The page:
Why Working Americans Vote Against Their Own Interests
Part of being a progressive is being perpetually baffled by the propensity of working Americans to vote against their own interests.
Some of us get it. As John Steinbeck once said, "Socialism never took root in America because the poor see themselves not as an exploited proletariat but as temporarily embarrassed millionaires."
Conservatives get it, too. Consider how Indiana Gov. Mitch Daniels glossed over the growing wealth gap in America in his rebuttal to President Obama's 2011 State of the Union address. "We do not accept that ours will ever be a nation of haves and have-nots," he said. "We must always be a nation of haves and soon-to-haves."
"Soon to have" is the American Dream. It is ingrained in our national DNA.
But what if the dream is more of a delusion?
In his new book, "The Price of Inequality: How Today's Divided Society Endangers Our Future," Columbia University professor Joseph Stiglitz points out, "There is less equality of opportunity in the United States today than there is in Europe - or, indeed, in any advanced industrial country for which there are data."
A study by the Economic Mobility Project showed the U.S. lagging behind Denmark, Norway, Finland, Canada, Sweden, Germany and France in economic mobility. Only the UK had slightly lower economic mobility. Stiglitz's work shows that in the first year of the recovery from the Great Recession, 93 percent of income growth went to the top 1 percent of earners, exacerbating an already exaggerated wealth gap.
If you need further evidence that middle-class Americans are falling behind, consider the fact that our median net worth fell to $77,300 in 2010 from $126,400 in 2007, and median net income declined by over $4,000 over the same period.
It is worse in North Carolina, where the unemployment rate of 9.4 percent remains well above the national average of 8.2 percent and the median income is $6,500 below the national average.
"An important ideal embedded within American economic culture is the notion that hard work always pays off," the latest issue of the North Carolina Justice Center's Prosperity Watch notes. "Unfortunately, this general principle has not translated into reality for North Carolina's workers over the past two decades, as wage gains have fallen significantly behind productivity gains in the last three economic expansions."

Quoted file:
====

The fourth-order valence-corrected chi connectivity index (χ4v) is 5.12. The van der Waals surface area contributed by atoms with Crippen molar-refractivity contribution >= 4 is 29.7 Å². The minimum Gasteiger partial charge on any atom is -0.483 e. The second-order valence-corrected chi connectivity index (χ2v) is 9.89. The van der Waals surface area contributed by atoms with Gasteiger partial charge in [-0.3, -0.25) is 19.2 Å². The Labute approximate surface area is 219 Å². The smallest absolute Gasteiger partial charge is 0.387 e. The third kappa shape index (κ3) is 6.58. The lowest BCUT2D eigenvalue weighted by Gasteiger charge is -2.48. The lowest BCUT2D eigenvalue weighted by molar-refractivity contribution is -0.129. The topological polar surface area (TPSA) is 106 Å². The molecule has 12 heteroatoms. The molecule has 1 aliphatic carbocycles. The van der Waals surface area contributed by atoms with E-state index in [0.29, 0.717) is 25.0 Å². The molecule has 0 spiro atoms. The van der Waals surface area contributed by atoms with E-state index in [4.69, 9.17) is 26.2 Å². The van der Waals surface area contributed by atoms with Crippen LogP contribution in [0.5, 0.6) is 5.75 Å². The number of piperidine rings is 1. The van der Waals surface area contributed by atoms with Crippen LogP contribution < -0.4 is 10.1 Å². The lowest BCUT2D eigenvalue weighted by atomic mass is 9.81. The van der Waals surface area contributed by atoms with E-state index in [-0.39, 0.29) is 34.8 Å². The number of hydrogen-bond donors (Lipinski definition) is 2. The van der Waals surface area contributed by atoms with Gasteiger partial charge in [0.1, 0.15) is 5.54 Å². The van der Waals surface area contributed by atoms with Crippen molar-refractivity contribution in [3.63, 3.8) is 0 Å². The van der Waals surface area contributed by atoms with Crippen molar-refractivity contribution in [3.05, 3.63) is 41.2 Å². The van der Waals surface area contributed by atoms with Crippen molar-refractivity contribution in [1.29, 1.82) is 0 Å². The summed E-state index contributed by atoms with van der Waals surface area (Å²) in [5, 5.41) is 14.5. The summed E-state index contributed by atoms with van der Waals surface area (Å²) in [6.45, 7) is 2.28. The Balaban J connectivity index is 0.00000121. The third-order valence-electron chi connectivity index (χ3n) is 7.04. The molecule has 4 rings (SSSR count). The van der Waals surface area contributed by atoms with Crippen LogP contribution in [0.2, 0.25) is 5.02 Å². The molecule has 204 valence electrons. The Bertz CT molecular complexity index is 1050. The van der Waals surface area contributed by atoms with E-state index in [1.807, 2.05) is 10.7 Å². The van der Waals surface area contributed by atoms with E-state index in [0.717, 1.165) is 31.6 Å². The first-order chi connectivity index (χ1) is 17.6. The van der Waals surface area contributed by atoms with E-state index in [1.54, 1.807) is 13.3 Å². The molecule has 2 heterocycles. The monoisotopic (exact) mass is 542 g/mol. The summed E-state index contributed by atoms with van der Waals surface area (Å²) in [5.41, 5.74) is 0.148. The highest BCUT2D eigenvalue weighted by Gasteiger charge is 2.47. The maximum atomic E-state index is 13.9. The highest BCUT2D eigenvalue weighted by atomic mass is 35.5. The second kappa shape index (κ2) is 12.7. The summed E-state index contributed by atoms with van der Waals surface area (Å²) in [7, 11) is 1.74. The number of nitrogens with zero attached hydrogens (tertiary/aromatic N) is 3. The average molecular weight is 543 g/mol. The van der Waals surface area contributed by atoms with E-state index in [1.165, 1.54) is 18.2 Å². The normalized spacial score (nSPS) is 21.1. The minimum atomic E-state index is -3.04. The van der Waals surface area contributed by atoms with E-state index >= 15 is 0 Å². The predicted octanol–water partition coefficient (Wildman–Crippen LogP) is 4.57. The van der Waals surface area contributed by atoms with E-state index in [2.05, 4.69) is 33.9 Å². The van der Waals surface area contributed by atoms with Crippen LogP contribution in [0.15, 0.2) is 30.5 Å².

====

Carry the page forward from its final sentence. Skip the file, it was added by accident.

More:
The phenomenon is hardly limited to North Carolina. A study by the Economic Policy Institute in 2011 reported, "Between 1979 and 2009, U.S. productivity increased by 80 percent, while the hourly wage of the median worker has gone up by only 10.1 percent."
Part of the reason for the inability of the middle class to hold its ground is the decline of collective bargaining. Studies by the Center for American Progress show that as union membership has declined, so has the middle-class share of aggregate wealth in the U.S.
Not coincidentally, the Center says, "The states with the lowest percentage of workers in unions - North Carolina, Georgia, Arkansas, Louisiana, Mississippi, South Carolina, Tennessee, Virginia, Oklahoma and Texas - all have relatively weak middle classes."
Politics for middle-class voters has become an effort to appease "job creators." We've bought into the notion that collective bargaining is socialism, that a progressive tax code is socialism. We're told that if we don't give the job creators everything they want, they will lack the certainty they need to create the opportunities that we expect as our birthright - and we'll have only ourselves to blame.
But from 1947 until 1979, when union membership was strong and tax codes progressive, when the Cold War raged and no one mistook Dwight Eisenhower for a socialist, middle-class Americans were the job creators, and our economy was the envy of the world. We understood then that jobs are created not by the benevolence of "job creators," but by the opportunities for entrepreneurship that are created when working people have an extra dollar in their pocket.
In a country with a Supreme Court that cannot tell the difference between a legally created entity and a human being, those lessons are lost. "It's easier to fool people than it is to convince them that they've been fooled," Mark Twain once opined.
So it was as we watched voters in Wisconsin affirm a governor who would deny them collective bargaining and cut back benefits that working people earned and counted on. So it is that "temporarily embarrassed millionaires" extend that embarrassment into perpetuity.
Kevin Smith lives in Aberdeen. Contact him at email@example.com.
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